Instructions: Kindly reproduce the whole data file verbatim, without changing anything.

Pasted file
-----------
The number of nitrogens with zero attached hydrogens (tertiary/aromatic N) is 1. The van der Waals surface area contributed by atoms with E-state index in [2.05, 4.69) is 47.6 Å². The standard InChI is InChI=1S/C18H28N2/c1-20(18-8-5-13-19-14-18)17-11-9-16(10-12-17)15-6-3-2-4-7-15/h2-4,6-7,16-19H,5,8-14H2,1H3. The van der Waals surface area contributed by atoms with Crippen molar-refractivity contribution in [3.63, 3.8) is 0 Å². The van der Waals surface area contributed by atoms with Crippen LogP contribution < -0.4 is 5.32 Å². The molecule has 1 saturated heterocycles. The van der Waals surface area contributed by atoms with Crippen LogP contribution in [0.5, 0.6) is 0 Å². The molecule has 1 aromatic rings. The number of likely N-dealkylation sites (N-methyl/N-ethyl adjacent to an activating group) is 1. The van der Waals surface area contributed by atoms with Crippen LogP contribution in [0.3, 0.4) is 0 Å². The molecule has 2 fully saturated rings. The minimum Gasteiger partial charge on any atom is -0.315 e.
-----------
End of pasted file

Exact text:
The number of nitrogens with zero attached hydrogens (tertiary/aromatic N) is 1. The van der Waals surface area contributed by atoms with E-state index in [2.05, 4.69) is 47.6 Å². The standard InChI is InChI=1S/C18H28N2/c1-20(18-8-5-13-19-14-18)17-11-9-16(10-12-17)15-6-3-2-4-7-15/h2-4,6-7,16-19H,5,8-14H2,1H3. The van der Waals surface area contributed by atoms with Crippen molar-refractivity contribution in [3.63, 3.8) is 0 Å². The van der Waals surface area contributed by atoms with Crippen LogP contribution < -0.4 is 5.32 Å². The molecule has 1 saturated heterocycles. The van der Waals surface area contributed by atoms with Crippen LogP contribution in [0.5, 0.6) is 0 Å². The molecule has 1 aromatic rings. The number of likely N-dealkylation sites (N-methyl/N-ethyl adjacent to an activating group) is 1. The van der Waals surface area contributed by atoms with Crippen LogP contribution in [0.3, 0.4) is 0 Å². The molecule has 2 fully saturated rings. The minimum Gasteiger partial charge on any atom is -0.315 e.